At home I've used each mobius stripe print as a color guide, pulling stripes from my stash to accompany the new stripes from The Intrepid Thread.  Pretty, right?

Mobius Stripe palettes

Now I think I like the warm palette more, but I don't know...  Still thinking I'll try to use them both together, but as distinct entities in one quilt. 

Mobius Stripe palettes

I'll add in Kona solids, like these new colors charm squares and various solids from my scrap drawers. Maybe it'll turn into something rather interesting.  I have a feeling this one is going to be good! 

It's actually such a treat to make a quilt "for no reason".  Not for a pattern.  Not for a class.  Not for a friend or relative or even my kids.  This one is just for the process.  Hurray!

Friday, December 19, 2014

Six days till....

you know what.

This year I'm not making any big, special gifts.  Instead I'm crafting a trickle of little, useful gifts.  Hopefully they'll all serve well at their new homes. 

no. 1  Attack of the Triangles boxy zip pouch

attack of the triangles zip pouch

Pile of cool toned triangle scraps on Kona Ash with Kona Lake contrast and a purple zipper.  Do you doubt my sanity?  I mean, it's a PURPLE zipper. 

attack of the triangles zip pouch

Triangles settle in a tight formation.  Tactical response? Glue baste and zigzag applique.

attack of the triangles zip pouch

And...  Triangles utterly defeated.

attack of the triangles zip pouch

Purple zipper?  Oh yes.

no. 2  Subtle Sage Green potholders

Some kitchens require sage green potholders.  Some sewists like sage green.  This one, however, does not.  But sage is close to mint and pairs well with blue.  In fact, why not add some gray, while you're at it?  Just so long as there's sage in there somewhere...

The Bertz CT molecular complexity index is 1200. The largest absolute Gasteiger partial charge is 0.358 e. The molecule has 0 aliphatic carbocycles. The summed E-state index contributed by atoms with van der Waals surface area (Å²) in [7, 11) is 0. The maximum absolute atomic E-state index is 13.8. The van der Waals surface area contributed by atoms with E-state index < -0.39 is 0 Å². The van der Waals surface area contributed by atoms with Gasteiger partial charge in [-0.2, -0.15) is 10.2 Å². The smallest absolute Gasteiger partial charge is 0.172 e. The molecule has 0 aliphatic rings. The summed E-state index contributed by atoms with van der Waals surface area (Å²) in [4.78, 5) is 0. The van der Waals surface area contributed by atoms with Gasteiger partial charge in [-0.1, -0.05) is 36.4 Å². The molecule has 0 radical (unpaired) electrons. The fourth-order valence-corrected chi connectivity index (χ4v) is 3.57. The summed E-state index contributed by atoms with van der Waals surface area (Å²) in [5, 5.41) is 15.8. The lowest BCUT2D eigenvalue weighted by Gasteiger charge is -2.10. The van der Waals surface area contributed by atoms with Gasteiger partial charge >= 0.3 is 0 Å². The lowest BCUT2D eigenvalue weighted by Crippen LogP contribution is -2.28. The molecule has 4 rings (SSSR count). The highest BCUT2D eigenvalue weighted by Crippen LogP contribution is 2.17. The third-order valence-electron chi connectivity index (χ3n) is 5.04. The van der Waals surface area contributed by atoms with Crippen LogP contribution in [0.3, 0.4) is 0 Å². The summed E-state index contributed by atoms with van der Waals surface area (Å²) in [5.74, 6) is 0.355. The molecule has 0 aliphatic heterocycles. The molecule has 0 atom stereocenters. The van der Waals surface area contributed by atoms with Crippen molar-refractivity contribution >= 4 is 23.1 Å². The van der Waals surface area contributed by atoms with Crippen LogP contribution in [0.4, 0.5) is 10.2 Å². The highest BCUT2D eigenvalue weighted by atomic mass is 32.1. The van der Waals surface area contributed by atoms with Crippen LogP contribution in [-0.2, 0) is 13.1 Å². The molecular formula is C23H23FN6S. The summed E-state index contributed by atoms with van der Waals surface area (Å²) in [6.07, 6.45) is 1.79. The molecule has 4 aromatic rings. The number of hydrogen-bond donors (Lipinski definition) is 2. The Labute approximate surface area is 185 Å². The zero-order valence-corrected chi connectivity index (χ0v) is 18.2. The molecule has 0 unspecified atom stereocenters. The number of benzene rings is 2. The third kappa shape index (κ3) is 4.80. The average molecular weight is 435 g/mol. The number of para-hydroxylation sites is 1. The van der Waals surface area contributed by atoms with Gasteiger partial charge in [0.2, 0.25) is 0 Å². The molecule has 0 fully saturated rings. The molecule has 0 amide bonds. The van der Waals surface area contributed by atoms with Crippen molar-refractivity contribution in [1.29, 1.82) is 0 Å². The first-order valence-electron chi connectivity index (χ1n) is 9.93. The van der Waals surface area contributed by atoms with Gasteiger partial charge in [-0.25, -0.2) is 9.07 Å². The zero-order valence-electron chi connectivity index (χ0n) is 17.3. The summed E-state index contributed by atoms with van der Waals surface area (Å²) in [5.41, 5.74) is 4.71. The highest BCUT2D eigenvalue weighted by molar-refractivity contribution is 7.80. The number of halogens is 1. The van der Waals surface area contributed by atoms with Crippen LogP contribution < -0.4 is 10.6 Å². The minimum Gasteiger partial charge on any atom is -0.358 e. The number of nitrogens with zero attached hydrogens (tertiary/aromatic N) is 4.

two harmless potholders

Ta da!  Two harmless potholders a la my Easy Peasy Potholders tutorial.

no. 3  "Snapshot" Kitchen Towels

I never would have thought to put polaroids on towels.  Would you?

polaroid kitchen towels

But when my mom realized I was snooping around her new kitchen, plotting some patchwork kitchen towels (she's a smart one, that mom) she asked for "snapshots".

polaroid patchwork kitchen towels

Hadn't thought of this style for ages, but she remembered it from when I made a polaroid quilt with the Love circle way back when. It was fun to revisit the block.  Hope the finish isn't too cutesy for her though!  Polaroids want to be cutesy.  I resisted in vain.

These are the last of the gifts I'll be sharing in this space.  Not that I don't have two more little things to make before Christmas... But let's not think about that today. Today I'm hankering after longterm projects.  Time to settle in for a cozy, crafty weekend.  Best wishes to all!

Thursday, December 18, 2014

a Seriously Awesome quilted crib bumper

I don't know if that title sufficiently communicates my enthusiasm for this project.  I absolutely ADORE how it came out!  Though the number of photos in this post probably gets the point across...  Come see, come see!